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How to communicate power when you walk into the room

You can win over or lose your colleagues in the first thirty seconds of meeting them with your body language and specifically your posture
You can win over or lose your colleagues in the first thirty seconds of meeting them with your body language and specifically your posture iStockphoto

You can win over or lose your colleagues in the first thirty seconds of meeting them with your body language and specifically your posture. Really.

How do you accomplish this feat -- or avoid this disaster?

Communicate Power through Posture

You’ve seen people who bound into the room with lots of energy and no doubt seen people who do the opposite -- creep into the room with low energy and lots weighing them down. Which did you look forward to more?

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  • So it’s important to smile, move quickly (but not so quickly as to fall or injure yourself), and look as eager as you can. But there’s more to it than that. The real secret lies in your power cues posture.

    There are three ways to stand (and a fourth that’s a combination of one and two), and only one of them is effective.

    Think of how you look from the side, as if a straight line were being drawn through your head down to your toes. If you’ve got good posture, the one your mother used to tell you to have, then the balls of your feet, your pelvis, and your shoulders and head all will line up on that vertical slice.

    Some people, however, project their heads forward. Most people who spend a lot of time at the computer do this; the computer work rounds their shoulders and pushes their heads forward.

    I call this the “head posture,” sensibly enough. It signals subservience, humility, and deference to the people around you. Great for the Dalai Lama, but not so good for the rest of us who don’t need (or want) to be as professionally humble.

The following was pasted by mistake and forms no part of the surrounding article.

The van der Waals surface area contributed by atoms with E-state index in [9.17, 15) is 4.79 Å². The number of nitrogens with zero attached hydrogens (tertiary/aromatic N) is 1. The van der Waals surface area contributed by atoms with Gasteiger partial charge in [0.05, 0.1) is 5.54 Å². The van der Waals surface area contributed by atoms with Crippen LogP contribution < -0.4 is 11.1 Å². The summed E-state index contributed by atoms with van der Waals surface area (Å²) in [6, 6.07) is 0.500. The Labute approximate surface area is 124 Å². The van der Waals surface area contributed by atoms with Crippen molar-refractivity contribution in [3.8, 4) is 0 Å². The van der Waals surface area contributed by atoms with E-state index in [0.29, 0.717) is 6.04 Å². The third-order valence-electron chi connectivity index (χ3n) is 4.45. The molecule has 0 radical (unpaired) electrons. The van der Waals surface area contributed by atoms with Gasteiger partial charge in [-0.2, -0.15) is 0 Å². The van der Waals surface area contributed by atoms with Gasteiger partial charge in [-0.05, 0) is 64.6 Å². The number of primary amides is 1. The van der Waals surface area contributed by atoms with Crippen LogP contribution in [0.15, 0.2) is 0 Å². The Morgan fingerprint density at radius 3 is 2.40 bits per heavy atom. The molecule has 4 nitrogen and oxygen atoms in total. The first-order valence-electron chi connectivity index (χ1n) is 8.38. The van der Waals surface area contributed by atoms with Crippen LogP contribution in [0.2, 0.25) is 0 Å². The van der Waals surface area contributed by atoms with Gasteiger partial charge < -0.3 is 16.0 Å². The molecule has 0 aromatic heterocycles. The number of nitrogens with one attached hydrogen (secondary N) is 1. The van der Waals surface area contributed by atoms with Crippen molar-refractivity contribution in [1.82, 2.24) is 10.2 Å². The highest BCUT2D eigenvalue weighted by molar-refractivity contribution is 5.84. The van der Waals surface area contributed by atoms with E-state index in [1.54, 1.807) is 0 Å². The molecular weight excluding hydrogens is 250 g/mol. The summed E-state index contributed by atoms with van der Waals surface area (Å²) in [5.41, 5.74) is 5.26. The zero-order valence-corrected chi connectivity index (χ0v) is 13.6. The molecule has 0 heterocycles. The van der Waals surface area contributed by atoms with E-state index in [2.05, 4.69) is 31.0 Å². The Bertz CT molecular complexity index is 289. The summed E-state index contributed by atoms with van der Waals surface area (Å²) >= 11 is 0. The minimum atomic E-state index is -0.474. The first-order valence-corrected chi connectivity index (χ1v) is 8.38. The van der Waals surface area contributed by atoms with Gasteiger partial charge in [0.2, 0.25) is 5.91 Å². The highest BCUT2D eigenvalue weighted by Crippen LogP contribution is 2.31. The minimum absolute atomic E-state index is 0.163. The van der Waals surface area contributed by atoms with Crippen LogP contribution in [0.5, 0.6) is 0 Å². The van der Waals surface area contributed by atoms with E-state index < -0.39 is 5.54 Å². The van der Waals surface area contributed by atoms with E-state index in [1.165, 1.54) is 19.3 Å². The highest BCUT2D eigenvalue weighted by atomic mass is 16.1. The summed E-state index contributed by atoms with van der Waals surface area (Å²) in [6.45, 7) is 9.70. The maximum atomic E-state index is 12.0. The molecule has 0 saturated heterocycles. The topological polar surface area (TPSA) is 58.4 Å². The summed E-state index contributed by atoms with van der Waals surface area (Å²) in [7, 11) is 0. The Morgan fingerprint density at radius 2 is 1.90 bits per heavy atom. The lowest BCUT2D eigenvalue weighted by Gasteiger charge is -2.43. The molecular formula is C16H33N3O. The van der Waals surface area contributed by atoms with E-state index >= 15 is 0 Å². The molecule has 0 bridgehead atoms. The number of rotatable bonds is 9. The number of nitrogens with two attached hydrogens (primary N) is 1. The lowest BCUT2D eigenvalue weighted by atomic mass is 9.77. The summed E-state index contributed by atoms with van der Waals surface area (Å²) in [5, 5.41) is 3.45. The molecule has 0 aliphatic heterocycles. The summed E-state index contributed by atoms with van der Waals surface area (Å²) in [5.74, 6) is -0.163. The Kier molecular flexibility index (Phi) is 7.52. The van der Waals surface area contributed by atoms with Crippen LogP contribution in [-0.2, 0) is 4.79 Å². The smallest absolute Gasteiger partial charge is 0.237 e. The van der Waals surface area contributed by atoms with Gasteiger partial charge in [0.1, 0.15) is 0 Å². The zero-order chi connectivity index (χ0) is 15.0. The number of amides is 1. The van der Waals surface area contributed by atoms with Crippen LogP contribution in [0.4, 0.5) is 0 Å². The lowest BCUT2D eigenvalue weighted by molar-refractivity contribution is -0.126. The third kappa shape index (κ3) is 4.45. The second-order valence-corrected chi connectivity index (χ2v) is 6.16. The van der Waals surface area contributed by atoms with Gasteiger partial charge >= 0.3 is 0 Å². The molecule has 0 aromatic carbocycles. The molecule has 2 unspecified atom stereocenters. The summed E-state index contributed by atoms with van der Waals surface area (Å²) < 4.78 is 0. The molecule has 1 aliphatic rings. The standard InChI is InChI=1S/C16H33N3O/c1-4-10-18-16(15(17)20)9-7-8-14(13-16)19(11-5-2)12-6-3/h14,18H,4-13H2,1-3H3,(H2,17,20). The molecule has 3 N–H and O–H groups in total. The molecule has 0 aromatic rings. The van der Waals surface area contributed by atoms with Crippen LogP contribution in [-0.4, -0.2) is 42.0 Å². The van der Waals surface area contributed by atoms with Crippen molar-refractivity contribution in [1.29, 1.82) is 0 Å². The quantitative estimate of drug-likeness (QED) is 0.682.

Others project their pelvis forward. (Imagine yourself playing air guitar without the air guitar.) This posture, which is highly sexualized, is typical of teenagers and pop stars. Again, not so good for grownup businesspeople.

    The third possible posture is the straight-up, lead-with the-heart posture. Imagine a soldier, seen from the side, but relaxed across the shoulders rather than rigid. That’s the heart posture, and it radiates trust, authority, and confidence -- all the attributes you as a businessperson want to project.

    (The fourth is a combination of head and pelvis, a kind of question mark. Most typical, again, of teenagers, who are both self-conscious and sexualized. Or intellectual rockers. Not good for businesspeople.)

    So bound into the room and look happy. But more importantly, watch your posture. It will signal to your colleagues who you are, whether you intend it to or not.

    During the Meeting: Occupy the Right Space

    Once you’ve set the right tone with your posture, it’s time to think about your body language in relation to the others. Let’s talk about zones. Not getting in the zone. No, I mean the distances between people.

    We each have four zones of space that we maintain between us. The first zone is the public zone, and it’s twelve feet or more. We tend not to take personally the stuff that happens in that zone; thus it’s not very interesting to us. Between twelve feet and four feet is the social zone.